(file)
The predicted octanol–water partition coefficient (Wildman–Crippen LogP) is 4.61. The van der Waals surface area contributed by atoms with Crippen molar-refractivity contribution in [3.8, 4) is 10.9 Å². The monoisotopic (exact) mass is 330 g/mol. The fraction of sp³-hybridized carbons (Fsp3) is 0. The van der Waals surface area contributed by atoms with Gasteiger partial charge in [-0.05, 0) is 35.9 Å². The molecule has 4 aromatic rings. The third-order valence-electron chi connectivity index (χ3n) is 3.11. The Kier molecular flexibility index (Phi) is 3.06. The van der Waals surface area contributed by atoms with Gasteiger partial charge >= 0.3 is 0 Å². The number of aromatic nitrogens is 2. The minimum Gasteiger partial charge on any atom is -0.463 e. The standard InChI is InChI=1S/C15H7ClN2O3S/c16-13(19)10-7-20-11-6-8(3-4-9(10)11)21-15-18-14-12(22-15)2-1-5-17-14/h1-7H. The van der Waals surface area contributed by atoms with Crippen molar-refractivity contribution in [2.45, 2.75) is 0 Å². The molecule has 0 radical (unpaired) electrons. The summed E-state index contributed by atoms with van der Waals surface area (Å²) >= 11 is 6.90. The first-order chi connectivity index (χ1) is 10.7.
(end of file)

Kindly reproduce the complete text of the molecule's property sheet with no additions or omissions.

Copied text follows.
The predicted octanol–water partition coefficient (Wildman–Crippen LogP) is 4.61. The van der Waals surface area contributed by atoms with Crippen molar-refractivity contribution in [3.8, 4) is 10.9 Å². The monoisotopic (exact) mass is 330 g/mol. The fraction of sp³-hybridized carbons (Fsp3) is 0. The van der Waals surface area contributed by atoms with Gasteiger partial charge in [-0.05, 0) is 35.9 Å². The molecule has 4 aromatic rings. The third-order valence-electron chi connectivity index (χ3n) is 3.11. The Kier molecular flexibility index (Phi) is 3.06. The van der Waals surface area contributed by atoms with Gasteiger partial charge >= 0.3 is 0 Å². The number of aromatic nitrogens is 2. The minimum Gasteiger partial charge on any atom is -0.463 e. The standard InChI is InChI=1S/C15H7ClN2O3S/c16-13(19)10-7-20-11-6-8(3-4-9(10)11)21-15-18-14-12(22-15)2-1-5-17-14/h1-7H. The van der Waals surface area contributed by atoms with Crippen molar-refractivity contribution in [2.45, 2.75) is 0 Å². The molecule has 0 radical (unpaired) electrons. The summed E-state index contributed by atoms with van der Waals surface area (Å²) >= 11 is 6.90. The first-order chi connectivity index (χ1) is 10.7.